Follow the Ecstasy: The Hermitage Years of Thomas Merton
ebook, 192 pages
Shortly after Thomas Merton's tragic (and to some suspicious) death in 1968, John Howard Griffin was invited to write a biography of America's most famous monk, a monk who strangely had become a best-selling theologian, the author of some 70 books. The result was Follow the Ecstasy: The Hermitage Years of Thomas Merton (1983) in which Griffin examines the final years of Merton's life, including the time Merton was allowed to live as a hermit at the Trappist Abbey of Gethsemani. The Thomas Merton presented here is and is not the same Merton who wrote The Seven Storey Mountain. His spiritual awareness had grown to encompass both political involvement and the practice of Zen meditation. Griffin also describes Merton's romantic but nonsexual relationship with a young nurse who tended him following back surgery. This all-too-human story was related at Merton's implicit request (and with the permission of the young woman) lest he be seen as more saintly than he was. In some ways, it was a final act of tremendous humility.
Both Merton and Griffin were converts to Catholicism, and they had become fast friends during Griffin's occasional retreats to Gethsemani. As Robert Bonazzi writes in his Foreword to Follow the Ecstasy, "With natural humility and intense spirituality, they taught each other by example and silence."Merton and Griffin were both photographers as well as writers. Griffin wrote about Merton's painting and photography in A Hidden Wholeness: The Visual World of Thomas Merton (1970). They also shared a fascination with the French theologian Jacques Maritain, as well as French modernists Pierre Reverdy, George Braque, and Albert Camus. Griffin fell ill before he could finish his biography of Merton, and the mantle of official biographer passed to Michael Mott, author of The Seven Mountains of Thomas Merton, an essential compendium of the monk's life. Yet Follow the Ecstasy gets closer to the man — a portrait made by one who shared not only personal histories and interests with Merton, but an "intuitive perspective of solitude."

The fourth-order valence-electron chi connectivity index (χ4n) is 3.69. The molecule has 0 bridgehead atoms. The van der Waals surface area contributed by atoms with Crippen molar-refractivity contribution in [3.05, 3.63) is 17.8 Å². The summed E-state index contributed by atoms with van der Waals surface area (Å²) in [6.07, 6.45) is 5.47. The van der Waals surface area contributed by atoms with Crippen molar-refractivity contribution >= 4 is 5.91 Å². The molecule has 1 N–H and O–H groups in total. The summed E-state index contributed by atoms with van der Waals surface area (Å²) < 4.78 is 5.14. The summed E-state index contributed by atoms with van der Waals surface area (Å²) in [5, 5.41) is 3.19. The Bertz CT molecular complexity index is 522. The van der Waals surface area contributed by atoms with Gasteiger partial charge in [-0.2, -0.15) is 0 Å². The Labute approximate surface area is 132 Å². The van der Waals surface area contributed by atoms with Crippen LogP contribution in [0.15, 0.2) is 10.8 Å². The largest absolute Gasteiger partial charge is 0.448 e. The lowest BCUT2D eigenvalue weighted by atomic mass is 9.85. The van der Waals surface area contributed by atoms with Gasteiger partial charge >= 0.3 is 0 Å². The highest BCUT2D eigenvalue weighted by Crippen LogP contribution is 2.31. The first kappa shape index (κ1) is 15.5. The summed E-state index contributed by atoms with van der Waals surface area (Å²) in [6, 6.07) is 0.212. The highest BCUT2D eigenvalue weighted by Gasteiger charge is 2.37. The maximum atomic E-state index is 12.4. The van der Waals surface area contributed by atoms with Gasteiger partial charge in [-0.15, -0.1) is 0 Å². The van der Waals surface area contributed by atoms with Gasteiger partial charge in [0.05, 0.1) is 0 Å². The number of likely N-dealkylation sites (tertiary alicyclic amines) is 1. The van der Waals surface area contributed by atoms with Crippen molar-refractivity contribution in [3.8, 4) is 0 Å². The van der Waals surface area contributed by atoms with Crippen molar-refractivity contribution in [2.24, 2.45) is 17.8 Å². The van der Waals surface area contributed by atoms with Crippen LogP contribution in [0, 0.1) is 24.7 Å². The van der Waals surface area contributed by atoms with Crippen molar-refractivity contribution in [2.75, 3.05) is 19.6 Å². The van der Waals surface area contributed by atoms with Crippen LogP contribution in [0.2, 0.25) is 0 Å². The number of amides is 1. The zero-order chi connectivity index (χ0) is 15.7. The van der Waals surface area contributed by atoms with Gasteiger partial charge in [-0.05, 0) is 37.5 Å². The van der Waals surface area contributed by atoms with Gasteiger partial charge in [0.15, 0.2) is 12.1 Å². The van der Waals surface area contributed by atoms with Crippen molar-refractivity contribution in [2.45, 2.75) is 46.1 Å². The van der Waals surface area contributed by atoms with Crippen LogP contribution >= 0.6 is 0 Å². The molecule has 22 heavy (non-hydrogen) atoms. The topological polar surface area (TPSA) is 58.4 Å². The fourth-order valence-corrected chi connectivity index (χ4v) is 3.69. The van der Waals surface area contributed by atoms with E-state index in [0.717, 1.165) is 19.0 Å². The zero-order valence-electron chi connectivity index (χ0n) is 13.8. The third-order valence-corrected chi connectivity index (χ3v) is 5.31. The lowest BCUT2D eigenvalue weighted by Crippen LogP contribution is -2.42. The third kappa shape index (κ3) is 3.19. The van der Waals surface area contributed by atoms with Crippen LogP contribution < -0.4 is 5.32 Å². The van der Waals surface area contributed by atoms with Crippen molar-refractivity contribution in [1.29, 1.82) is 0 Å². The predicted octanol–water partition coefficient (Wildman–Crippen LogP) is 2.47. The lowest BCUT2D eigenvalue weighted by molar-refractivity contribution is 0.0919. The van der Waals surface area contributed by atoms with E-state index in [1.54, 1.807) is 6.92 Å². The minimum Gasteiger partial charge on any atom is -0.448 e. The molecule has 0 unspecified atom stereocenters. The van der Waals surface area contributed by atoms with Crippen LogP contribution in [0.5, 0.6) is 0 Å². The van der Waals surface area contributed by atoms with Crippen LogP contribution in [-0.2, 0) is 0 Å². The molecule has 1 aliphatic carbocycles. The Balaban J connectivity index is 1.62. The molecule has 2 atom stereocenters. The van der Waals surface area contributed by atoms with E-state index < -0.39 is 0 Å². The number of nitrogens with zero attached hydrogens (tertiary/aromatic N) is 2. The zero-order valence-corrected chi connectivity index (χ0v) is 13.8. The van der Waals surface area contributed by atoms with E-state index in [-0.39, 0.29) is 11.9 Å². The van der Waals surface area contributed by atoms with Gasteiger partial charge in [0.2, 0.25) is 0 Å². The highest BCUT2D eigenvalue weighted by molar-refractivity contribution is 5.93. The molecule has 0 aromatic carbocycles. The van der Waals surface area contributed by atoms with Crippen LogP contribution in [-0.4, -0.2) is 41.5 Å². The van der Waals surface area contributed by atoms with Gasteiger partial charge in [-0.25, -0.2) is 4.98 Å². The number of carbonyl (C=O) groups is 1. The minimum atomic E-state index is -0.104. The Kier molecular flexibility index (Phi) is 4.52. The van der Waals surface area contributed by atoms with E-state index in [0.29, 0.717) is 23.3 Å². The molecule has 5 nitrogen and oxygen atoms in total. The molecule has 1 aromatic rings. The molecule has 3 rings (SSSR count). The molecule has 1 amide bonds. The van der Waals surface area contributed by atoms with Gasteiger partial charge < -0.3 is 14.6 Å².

- I first read this book when I was actually living in Merton's
hermitage in 1985. It still waits on my shelf -- filled with highlighted
and rich memories, bits of brutal truth, and ecstasies that he has
taught me to follow. I return to it regularly, as if visiting a holy
shrine to my soul -- and his.
— Richard Rohr, Director of The Center for Action and Contemplation
- Follow the Ecstasy provides the best narrative account of Thomas Merton's last four years. The creative, productive, and authentic spirit of these hermitage years emerges in Griffin's amicable telling, giving meaning and life to Merton's declaration that "I am in a state of ecstasy over the human race."
— Robert E. Daggy, Former Director of The Thomas Merton Center
- John Howard Griffin, the best-selling author of Black Like Me, takes
us inside the world of Thomas Merton. Follow the Ecstasy reveals an
intimate look at the last, critical years of Merton's life. This period
coincided with the monk's long-sought permission to withdraw
to a hermitage on the grounds of the Abbey of Gethsemani. The
retreat to greater solitude, ironically, plunged Merton even more
deeply into the life and turmoil of his times. In an extraordinary
burst of spiritual and creative energy, he investigated the religions
of the East, wrestled with the social and political issue of racism,
war and peace, and experienced anew the wonder and anguish of
human love. As Griffin writes of Merton, throughout these last
years, "he never wavered from his true vocation: to be always
leaping over the cliffs of the spiritual life."
— Robert Ellsberg, author of All Saints and Editor/Publisher of Orbis Books
About This Author
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John Howard Griffin